October 12th, 2009

warning: existential threat

[locked/private] I didn't go see her on her birthday

XM has this great radio station, The Village which I persist in imaging in terms of The Prisoner. Really it's American, English, and Irish folk music, though their definition of folk is exceptionally broad.

On September 30th, I didn't go out to Virginia. It was her birthday, and you just don't give the It that kind of traction. On her. On me.

So instead I went out yesterday and stayed overnight in one of the staff crash rooms, intending to see her again this morning. I brought brownies. They were bittersweet-chocolate/chipotle brownies, and yes, oh internets, the slash is intentional. These things were that much sex.

The thing was, I was so upset and distracted and full of fret that when I started baking the brownies I didn't realize I was sort-of-out of a lot of things that go into brownies. (My favorite brownie recipe this week is Nick Malgieri's "Supernatural Brownies," and that was what I meant to use for a base.

But somebody on my flist was talking about making ancho-vanilla extract to use in brownies, and I got inspired....)

Except the oven is hot, and the bowls are set out, and the pan is greased, and I realize that I only have three eggs and 4.5 ounces of bitter chocolate, no bittersweet or semisweet at all.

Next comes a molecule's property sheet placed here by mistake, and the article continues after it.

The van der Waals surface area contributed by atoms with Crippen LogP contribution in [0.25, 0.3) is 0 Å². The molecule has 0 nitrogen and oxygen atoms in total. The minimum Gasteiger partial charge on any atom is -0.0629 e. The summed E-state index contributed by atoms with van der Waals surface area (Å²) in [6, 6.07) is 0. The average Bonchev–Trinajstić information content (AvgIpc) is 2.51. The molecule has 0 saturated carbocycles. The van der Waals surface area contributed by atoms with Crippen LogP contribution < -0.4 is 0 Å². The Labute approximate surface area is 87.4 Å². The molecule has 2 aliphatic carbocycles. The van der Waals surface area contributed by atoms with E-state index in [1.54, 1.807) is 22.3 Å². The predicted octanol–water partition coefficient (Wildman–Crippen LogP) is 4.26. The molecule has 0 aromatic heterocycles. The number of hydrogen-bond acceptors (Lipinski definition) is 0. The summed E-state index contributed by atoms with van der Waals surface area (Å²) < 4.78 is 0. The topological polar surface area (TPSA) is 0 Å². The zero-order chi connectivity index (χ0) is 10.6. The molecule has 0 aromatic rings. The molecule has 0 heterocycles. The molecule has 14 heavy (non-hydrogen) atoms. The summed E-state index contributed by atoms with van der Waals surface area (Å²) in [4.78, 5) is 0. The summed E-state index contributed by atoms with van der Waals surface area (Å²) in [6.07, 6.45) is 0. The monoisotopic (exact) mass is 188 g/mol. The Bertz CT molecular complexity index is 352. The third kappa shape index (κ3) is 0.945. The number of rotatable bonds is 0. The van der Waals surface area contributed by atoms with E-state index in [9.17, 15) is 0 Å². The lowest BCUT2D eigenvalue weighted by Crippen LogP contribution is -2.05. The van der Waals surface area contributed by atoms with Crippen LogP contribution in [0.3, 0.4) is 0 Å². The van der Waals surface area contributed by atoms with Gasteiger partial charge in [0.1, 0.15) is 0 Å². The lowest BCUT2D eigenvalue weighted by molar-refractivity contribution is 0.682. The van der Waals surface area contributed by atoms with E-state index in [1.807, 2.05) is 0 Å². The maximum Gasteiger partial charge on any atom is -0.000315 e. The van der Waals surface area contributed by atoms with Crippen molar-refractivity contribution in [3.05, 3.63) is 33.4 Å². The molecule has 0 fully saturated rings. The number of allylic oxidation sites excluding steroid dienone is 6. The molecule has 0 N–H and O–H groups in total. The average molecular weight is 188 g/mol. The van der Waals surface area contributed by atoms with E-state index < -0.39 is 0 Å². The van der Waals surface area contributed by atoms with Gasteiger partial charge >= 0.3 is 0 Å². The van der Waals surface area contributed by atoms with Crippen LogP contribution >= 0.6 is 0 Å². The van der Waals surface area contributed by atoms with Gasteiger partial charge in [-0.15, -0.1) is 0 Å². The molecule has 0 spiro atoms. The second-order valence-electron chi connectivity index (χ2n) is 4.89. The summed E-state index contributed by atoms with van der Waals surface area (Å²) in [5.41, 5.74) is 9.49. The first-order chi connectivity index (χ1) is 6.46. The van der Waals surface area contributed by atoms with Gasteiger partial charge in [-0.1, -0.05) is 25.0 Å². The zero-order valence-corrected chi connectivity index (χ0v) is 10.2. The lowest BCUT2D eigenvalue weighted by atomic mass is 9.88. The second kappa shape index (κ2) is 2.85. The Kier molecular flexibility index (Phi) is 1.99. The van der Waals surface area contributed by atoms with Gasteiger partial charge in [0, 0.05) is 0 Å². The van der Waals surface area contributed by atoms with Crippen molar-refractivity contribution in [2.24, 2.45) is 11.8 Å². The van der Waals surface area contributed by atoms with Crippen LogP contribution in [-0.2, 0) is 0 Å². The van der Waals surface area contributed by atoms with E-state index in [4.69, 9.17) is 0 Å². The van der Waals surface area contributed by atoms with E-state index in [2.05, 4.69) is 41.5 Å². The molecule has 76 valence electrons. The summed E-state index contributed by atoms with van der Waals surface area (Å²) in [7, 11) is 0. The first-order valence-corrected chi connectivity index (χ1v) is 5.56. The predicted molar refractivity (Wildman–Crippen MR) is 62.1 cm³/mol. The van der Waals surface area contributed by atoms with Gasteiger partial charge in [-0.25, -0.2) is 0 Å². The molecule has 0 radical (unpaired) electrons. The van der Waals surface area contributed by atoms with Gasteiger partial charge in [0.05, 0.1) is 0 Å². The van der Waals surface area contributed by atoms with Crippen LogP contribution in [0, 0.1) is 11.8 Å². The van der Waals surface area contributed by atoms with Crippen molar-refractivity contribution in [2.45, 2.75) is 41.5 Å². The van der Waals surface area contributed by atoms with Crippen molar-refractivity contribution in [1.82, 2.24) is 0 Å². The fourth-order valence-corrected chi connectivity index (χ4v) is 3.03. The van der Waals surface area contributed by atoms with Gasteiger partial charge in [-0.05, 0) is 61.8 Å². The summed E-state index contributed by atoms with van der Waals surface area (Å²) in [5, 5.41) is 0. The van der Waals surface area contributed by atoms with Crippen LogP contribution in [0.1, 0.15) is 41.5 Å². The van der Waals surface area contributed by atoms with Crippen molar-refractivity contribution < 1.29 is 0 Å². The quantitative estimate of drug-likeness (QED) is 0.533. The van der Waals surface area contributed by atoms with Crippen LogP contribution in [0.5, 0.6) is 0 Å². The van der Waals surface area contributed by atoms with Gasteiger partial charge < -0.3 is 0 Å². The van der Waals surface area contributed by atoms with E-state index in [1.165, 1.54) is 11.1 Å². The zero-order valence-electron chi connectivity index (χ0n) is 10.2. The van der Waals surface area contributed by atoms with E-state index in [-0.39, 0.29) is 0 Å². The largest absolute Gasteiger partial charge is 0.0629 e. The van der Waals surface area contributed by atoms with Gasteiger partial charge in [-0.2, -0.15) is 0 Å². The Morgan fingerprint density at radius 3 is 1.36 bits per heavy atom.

Reader, I improvised.

4.5 ounces bitter chocolate (I used Ghirardelli this time, because I had gotten a ton of it on sale)
2 sticks unsalted butter
3 tbsp vegetable oil
3/4 cup of cocoa powder (I used SaCo Premium)
3/4 tsp kosher salt
3 eggs
1/3 cup plain whole-milk yogurt
1 cup flour
1 cup vanilla sugar
1 cup brown sugar, packed lightly
1 tbsp vanilla extract (I've started making my own, actually, because it dawned on me that the way I go through the stuff the easiest thing to do was to invest in a bottle of white rum and a fistful of vanilla beans)
1 tsp chipotle powder
1/4 tsp cinnamon

Preheat your oven to 350 degrees. Grease (Oh, come on. With this much fat already in the brownies? Coals to Scranton.) a 9x13x2" pan and line it with parchment.

About now, XM started singing in Arlo Guthrie's voice about oranges rotting in the creosote dumps.

Put the butter, chocolate, cocoa, and oil in one microwave-safe bowl. Put that in the microwave and nuke until it until it's mostly melted, checking it every minute. If you burn the last chocolate in the house you will be sad.

When it is mostly runny mix it together and let it stand to finish melting from its own heat.

Juan and Rosarita are riding that big airplane, which is a story that never ends well.

While it is nuking, whisk the eggs, salt, vanilla, spices, and yogurt together. Add the sugars and the flour and whisk it together into something that looks like it would make pretty awesome blondies, if it came right down to it.

Pour the melted chocolate into the eggs and flour mixture slowly, mixing as you go. When you have a runny, greasy thing, pour it into the baking pan and spread it out, then put it in the oven.